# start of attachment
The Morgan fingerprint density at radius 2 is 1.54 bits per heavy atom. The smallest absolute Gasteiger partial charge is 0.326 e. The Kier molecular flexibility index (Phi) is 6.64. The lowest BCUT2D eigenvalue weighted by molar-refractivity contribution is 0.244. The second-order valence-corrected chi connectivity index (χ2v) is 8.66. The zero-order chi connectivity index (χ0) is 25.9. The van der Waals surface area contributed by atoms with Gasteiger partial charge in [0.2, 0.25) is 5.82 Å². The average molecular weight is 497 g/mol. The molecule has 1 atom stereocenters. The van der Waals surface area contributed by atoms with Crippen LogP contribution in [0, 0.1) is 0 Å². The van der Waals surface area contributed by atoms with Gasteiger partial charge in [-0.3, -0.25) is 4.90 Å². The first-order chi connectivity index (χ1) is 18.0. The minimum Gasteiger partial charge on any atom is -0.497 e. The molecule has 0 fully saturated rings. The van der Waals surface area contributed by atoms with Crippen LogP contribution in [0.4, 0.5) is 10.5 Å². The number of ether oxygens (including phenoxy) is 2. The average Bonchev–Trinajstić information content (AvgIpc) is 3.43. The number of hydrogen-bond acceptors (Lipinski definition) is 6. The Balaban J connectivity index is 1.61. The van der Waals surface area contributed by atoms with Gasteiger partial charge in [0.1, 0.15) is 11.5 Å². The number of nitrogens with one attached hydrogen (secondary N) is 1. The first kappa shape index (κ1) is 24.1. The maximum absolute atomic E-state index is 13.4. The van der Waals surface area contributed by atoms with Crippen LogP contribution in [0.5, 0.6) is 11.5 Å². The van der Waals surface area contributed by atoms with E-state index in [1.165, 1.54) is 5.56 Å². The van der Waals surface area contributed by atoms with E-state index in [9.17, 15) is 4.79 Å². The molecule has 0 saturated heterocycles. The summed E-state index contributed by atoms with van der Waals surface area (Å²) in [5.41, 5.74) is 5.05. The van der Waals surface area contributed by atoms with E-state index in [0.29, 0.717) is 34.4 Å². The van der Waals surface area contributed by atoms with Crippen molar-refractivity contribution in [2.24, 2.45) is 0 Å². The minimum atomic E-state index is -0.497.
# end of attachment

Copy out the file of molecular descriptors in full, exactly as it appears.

The Morgan fingerprint density at radius 2 is 1.54 bits per heavy atom. The smallest absolute Gasteiger partial charge is 0.326 e. The Kier molecular flexibility index (Phi) is 6.64. The lowest BCUT2D eigenvalue weighted by molar-refractivity contribution is 0.244. The second-order valence-corrected chi connectivity index (χ2v) is 8.66. The zero-order chi connectivity index (χ0) is 25.9. The van der Waals surface area contributed by atoms with Gasteiger partial charge in [0.2, 0.25) is 5.82 Å². The average molecular weight is 497 g/mol. The molecule has 1 atom stereocenters. The van der Waals surface area contributed by atoms with Crippen LogP contribution in [0, 0.1) is 0 Å². The van der Waals surface area contributed by atoms with Gasteiger partial charge in [-0.3, -0.25) is 4.90 Å². The first-order chi connectivity index (χ1) is 18.0. The minimum Gasteiger partial charge on any atom is -0.497 e. The molecule has 0 fully saturated rings. The van der Waals surface area contributed by atoms with Crippen LogP contribution in [0.4, 0.5) is 10.5 Å². The number of ether oxygens (including phenoxy) is 2. The average Bonchev–Trinajstić information content (AvgIpc) is 3.43. The number of hydrogen-bond acceptors (Lipinski definition) is 6. The Balaban J connectivity index is 1.61. The van der Waals surface area contributed by atoms with Gasteiger partial charge in [0.1, 0.15) is 11.5 Å². The number of nitrogens with one attached hydrogen (secondary N) is 1. The first kappa shape index (κ1) is 24.1. The maximum absolute atomic E-state index is 13.4. The van der Waals surface area contributed by atoms with Crippen LogP contribution in [0.5, 0.6) is 11.5 Å². The van der Waals surface area contributed by atoms with E-state index in [1.165, 1.54) is 5.56 Å². The van der Waals surface area contributed by atoms with E-state index in [9.17, 15) is 4.79 Å². The molecule has 0 saturated heterocycles. The summed E-state index contributed by atoms with van der Waals surface area (Å²) in [5.41, 5.74) is 5.05. The van der Waals surface area contributed by atoms with E-state index in [0.29, 0.717) is 34.4 Å². The van der Waals surface area contributed by atoms with Crippen molar-refractivity contribution in [2.24, 2.45) is 0 Å². The minimum atomic E-state index is -0.497.